As #xrarr-3#,

we get the numerator: #x^2-x+12 rarr 9+3+12 = 24#

while the denominator: #x+3 rarr 0#

There is no number that the ratio is getting closer to.

In fact If #x# is close to #-3# but a little left of #-3#, then the denominator is a negative fraction very close to #0#, so the whole thing is a very big negative number.

We write: #lim_(xrarr-3^-)(x^2-x+12)/(x+3) = -oo# to indicate that the limit as #x# approaches #-3# from the left does not exist **because** as #x# approaches #-3# from the left, the ratio decreases without bound.

(Yes, that is an awful lot to write. That's why it's nice to have a good notation for it.)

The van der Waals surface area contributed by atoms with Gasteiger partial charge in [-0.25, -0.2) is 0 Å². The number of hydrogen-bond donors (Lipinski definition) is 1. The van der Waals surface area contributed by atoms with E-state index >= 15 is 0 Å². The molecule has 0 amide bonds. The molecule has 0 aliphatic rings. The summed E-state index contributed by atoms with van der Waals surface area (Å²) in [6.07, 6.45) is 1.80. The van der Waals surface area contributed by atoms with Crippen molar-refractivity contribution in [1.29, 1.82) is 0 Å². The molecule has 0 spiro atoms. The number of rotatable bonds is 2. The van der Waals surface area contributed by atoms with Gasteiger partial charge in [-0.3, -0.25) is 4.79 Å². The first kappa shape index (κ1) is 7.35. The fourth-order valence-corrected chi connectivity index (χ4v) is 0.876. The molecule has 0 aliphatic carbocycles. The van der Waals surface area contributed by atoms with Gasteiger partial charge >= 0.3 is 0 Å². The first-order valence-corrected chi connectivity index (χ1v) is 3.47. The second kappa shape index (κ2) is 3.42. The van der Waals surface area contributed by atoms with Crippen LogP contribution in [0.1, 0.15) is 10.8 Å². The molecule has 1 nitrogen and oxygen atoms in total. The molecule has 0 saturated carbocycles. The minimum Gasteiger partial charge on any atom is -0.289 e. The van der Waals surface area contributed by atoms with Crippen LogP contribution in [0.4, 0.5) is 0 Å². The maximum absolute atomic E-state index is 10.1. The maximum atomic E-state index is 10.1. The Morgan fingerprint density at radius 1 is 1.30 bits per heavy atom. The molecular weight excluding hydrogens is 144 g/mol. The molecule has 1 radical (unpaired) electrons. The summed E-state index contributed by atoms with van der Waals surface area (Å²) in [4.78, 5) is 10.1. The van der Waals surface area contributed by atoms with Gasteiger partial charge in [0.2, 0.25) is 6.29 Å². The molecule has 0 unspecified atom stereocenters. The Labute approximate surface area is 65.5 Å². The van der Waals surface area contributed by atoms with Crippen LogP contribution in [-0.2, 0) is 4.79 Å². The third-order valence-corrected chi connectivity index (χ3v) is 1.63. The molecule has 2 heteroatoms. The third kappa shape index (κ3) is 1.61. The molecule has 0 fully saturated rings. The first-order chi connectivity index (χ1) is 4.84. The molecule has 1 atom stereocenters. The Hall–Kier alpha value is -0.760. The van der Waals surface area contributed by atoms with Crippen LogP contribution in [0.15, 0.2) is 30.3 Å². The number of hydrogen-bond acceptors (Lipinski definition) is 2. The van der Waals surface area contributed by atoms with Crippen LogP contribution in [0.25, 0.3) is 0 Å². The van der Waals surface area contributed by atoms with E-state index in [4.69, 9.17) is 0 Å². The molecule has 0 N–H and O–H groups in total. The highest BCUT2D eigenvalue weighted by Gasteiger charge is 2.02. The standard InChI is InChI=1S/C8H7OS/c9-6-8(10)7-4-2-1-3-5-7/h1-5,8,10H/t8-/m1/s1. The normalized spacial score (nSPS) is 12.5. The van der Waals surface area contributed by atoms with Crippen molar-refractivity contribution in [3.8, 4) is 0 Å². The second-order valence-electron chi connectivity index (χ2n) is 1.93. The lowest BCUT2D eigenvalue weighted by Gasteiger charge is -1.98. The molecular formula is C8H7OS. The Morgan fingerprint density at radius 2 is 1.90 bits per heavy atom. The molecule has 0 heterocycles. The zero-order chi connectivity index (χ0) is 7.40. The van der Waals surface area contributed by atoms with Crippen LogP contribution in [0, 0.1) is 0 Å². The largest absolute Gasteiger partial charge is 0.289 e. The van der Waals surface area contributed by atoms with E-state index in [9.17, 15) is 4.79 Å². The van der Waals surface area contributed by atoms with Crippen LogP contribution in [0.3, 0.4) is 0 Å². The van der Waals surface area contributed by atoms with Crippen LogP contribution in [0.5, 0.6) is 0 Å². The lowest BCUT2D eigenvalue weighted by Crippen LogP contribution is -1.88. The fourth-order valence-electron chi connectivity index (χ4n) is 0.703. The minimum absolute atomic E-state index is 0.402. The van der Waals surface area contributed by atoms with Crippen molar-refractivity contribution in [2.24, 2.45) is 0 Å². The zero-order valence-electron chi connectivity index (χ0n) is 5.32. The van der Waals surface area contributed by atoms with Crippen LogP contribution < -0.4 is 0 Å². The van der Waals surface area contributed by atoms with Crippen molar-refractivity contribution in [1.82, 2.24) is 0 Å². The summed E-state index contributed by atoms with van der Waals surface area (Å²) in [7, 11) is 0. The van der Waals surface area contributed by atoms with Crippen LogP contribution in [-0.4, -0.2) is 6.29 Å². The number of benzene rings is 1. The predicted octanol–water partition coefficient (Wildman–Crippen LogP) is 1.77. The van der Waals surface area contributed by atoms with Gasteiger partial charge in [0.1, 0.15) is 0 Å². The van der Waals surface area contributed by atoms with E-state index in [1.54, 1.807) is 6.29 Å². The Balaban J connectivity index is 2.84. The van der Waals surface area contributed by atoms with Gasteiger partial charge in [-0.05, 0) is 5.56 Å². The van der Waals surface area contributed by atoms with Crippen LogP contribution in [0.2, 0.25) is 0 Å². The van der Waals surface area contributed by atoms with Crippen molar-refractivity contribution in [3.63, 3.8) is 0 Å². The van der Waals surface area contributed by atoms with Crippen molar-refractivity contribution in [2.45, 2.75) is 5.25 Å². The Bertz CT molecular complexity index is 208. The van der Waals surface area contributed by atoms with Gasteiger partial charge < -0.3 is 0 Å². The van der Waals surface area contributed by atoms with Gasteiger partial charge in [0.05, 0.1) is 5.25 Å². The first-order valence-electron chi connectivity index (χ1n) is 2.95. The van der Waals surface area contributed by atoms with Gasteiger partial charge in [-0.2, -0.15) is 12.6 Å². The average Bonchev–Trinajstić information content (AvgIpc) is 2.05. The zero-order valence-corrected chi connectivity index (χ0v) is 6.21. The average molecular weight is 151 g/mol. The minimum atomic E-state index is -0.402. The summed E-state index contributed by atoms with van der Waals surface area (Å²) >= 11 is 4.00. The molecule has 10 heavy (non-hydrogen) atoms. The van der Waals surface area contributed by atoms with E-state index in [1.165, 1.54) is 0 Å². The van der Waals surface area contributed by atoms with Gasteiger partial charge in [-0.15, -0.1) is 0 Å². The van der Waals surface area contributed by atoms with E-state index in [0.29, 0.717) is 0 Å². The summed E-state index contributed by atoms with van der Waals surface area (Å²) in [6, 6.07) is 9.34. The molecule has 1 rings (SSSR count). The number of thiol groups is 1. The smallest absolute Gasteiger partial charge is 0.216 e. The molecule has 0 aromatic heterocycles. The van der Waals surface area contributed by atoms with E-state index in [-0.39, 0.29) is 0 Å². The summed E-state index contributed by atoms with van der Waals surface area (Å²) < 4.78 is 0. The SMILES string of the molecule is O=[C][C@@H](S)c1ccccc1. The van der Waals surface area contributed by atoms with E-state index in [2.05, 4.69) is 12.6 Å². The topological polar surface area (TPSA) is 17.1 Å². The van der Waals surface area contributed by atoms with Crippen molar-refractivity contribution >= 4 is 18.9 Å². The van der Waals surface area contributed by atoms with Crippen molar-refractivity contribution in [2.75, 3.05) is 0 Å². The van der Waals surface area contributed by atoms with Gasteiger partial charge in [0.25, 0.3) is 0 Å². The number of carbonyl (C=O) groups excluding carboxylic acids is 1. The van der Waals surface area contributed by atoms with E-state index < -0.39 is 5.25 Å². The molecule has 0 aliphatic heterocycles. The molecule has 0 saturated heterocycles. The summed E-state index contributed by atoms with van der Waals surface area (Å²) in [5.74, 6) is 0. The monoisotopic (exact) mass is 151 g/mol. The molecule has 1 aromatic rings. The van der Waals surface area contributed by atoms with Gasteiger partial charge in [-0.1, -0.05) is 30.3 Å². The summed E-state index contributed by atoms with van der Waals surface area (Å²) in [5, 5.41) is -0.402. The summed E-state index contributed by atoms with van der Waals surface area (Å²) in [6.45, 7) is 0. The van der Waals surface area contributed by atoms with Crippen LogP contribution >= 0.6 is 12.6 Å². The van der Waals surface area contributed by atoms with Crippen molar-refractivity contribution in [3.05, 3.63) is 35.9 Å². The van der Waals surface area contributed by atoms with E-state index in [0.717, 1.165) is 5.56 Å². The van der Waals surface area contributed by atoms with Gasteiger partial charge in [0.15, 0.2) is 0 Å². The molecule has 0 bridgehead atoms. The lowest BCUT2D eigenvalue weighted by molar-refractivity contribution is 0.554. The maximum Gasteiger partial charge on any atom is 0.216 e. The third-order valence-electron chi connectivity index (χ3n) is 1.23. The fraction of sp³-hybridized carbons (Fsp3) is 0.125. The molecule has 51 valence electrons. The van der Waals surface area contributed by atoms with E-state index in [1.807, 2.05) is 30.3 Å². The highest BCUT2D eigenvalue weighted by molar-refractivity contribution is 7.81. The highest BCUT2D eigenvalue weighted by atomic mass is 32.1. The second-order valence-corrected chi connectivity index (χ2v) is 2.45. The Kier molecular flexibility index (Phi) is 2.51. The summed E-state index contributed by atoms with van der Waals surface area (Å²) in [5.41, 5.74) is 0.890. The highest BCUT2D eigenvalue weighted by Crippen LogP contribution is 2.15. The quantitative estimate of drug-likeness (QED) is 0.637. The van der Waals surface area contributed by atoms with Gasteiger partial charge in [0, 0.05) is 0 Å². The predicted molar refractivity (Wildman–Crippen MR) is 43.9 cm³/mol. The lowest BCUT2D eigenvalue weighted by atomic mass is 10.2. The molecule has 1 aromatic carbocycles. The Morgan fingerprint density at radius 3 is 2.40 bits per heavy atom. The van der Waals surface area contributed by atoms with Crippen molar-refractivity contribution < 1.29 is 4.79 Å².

A similar analysis on the right of #-3# will show us that limit as #x# approaches #-3# from the right does not exist **because** as #x# approaches #-3# from the right, the ratio increases without bound.

We write: #lim_(xrarr-3^+)(x^2-x+12)/(x+3) = oo#

In my experience in the US, for the two sided limit, we write:

#lim_(xrarr-3)(x^2-x+12)/(x+3)# does not exist.

or #lim_(xrarr-3)abs((x^2-x+12)/(x+3))=oo#

I have been told that the convention in other places is to write

#lim_(xrarr-3)(x^2-x+12)/(x+3)=oo# in this case.